Recently, I bought a piece of digital technology to help me conquer my low-level addiction to digital technology. Yes, yes, I know this makes me sound like a sucker, no better than those techno-junkies who queue overnight at the Apple store for an early glimpse at the meaninglessness of their lives. But bear with me: Ditto, which costs about £30, is a thimble-sized contraption that clips to my belt and vibrates when I get texts or calls from specific people. So I can stash my phone in my bag, out of sight and reach, confident I’ll be contactable for, say, a baby emergency. (Or by the editor of Guardian Weekend. Obviously!) You can use the iPhone’s “do not disturb” feature to do something similar; but last year, researchers showed that just having a phone in your sightline impairs your cognitive capacities. By contrast, Ditto replicates all the secret joy of accidentally leaving your phone at home, with none of the accompanying panic.
Readers even more curmudgeonly than I am may mutter that if I have such a tortured relationship with my phone, I should just get rid of it – downgrade to a dumbphone, maybe. Didn’t we manage fine before smartphones came along? The trouble is that smartphones, like most technology, aren’t simply bad. They’re worse: a diabolical mixture of bad and very good. I love receiving photos of the baby while I’m at work; I love FaceTiming with faraway friends; I just hate the compulsion to stare absently at the web every five minutes. That’s the smartphone’s whole trick: all those addictive apps are essentially parasites.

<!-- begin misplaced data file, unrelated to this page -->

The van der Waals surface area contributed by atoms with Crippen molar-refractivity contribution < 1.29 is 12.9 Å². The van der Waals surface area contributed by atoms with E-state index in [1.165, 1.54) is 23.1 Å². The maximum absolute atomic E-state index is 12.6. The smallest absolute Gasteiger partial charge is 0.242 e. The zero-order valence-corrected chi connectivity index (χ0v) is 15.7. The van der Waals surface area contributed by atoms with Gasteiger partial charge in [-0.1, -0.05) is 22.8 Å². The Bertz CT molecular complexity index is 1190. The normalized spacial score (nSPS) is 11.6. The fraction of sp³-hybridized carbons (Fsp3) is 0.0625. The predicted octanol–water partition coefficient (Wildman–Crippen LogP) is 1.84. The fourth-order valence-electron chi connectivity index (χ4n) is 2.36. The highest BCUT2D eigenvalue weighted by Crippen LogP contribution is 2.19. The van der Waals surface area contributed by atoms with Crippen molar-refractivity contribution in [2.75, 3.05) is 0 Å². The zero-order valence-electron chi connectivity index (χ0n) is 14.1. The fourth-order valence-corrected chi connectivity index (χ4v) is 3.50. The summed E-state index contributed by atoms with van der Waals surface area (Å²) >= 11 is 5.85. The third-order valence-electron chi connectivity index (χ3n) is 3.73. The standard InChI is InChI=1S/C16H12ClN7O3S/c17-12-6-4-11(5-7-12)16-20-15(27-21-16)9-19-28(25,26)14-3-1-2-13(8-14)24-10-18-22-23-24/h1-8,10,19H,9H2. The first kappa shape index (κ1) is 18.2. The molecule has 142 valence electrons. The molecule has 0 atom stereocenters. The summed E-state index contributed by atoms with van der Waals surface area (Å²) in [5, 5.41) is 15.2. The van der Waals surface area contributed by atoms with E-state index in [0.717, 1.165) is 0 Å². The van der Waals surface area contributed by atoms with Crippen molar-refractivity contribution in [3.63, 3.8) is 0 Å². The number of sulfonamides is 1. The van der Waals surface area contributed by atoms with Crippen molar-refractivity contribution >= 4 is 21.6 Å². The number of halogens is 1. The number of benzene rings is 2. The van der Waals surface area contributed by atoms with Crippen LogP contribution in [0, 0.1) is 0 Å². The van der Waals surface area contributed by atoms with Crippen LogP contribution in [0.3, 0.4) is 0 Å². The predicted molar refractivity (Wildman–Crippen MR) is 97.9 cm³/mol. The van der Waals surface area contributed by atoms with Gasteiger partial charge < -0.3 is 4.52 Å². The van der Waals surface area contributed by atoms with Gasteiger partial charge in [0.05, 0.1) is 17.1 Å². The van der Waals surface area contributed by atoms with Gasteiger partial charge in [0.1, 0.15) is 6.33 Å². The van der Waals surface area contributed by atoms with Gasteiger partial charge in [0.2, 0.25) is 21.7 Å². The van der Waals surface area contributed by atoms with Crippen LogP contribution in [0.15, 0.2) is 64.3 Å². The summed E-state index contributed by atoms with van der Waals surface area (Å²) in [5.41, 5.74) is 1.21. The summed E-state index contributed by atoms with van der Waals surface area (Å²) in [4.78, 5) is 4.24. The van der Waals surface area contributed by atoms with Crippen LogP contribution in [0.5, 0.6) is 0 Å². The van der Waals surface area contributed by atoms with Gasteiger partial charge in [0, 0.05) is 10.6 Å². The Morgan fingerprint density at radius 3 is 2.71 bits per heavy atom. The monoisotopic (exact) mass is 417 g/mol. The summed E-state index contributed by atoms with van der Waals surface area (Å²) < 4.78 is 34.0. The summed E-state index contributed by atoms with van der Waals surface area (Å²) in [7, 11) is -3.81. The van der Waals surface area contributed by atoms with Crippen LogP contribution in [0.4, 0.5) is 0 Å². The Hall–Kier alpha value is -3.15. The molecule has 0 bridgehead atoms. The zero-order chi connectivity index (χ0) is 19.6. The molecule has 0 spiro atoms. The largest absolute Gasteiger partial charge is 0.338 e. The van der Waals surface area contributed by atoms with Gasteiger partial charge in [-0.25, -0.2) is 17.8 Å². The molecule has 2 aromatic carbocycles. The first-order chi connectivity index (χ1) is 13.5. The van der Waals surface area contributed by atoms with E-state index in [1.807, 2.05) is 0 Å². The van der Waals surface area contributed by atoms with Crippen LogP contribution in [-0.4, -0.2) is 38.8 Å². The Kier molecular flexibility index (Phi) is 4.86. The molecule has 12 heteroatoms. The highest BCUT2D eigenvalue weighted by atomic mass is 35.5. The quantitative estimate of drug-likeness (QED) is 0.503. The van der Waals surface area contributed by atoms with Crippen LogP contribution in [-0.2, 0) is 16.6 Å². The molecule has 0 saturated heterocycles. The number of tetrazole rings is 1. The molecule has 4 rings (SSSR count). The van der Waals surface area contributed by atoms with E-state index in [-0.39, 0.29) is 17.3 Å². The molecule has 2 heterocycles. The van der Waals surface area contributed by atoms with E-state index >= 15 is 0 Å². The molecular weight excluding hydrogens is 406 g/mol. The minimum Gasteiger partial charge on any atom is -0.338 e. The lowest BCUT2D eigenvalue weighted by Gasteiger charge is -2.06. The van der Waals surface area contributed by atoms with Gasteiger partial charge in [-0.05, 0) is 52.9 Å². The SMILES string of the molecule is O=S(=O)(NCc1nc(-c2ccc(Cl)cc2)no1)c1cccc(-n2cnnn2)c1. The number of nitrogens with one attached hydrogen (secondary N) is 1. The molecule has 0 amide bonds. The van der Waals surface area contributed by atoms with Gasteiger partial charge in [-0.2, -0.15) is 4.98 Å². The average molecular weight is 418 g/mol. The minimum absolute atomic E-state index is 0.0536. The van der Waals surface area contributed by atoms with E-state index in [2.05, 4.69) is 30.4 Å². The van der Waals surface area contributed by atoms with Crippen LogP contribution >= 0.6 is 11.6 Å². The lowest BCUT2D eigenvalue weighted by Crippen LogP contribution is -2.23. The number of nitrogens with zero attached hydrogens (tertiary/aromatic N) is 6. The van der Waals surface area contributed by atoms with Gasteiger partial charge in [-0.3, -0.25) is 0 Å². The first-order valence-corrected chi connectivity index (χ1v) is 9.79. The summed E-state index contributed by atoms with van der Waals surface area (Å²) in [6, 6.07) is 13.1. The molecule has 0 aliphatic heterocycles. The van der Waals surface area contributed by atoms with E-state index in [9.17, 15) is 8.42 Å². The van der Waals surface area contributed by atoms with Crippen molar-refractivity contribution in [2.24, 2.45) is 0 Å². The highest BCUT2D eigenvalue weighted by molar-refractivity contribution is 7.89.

“Hundreds of daily activities that used to be performed in separate locations, with different gestures, and through a range of interpersonal interactions, have now all been collapsed into the smartphone,” says Jocelyn Glei, in a recent episode of Hurry Slowly, her podcast on slowing down and cultivating attention. “Our brains have been trained to allot a substantive portion of our ‘automatic attention’ to our smartphones.” Every time I use the phone for something indisputably meaningful, such as tending to a friendship, I’m reinforcing the allure of all its other functions, most of which aren’t.
The frequently touted remedy is a “digital detox” – banning yourself from connectivity for hours or days at a time. But that can have the perverse effect of making the banned object more enticing. What I love about Ditto is that it makes my phone boring: if I know I’ll be buzzed for the important stuff, where’s the excitement in checking it?
That’s also the effect of another tip, featured in Catherine Price’s useful book How To Break Up With Your Phone, published next month: switch your display from colour to greyscale. (This is apparently so threatening to the addiction business model, it’s hidden five levels deep on the iPhone: go to Settings > General > Accessibility > Display Accommodations > Colour Filters.) Instantly, your phone is vastly duller. Perhaps that’s how we’ll find a sane relationship with tech: not through self-discipline, but by making it too tedious to bother with.
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Stephanie Brown’s book Speed: Facing Our Addiction To Fast And Faster gets at the deeper psychological reasons we’re keen to reach for our smartphones, even when it makes us miserable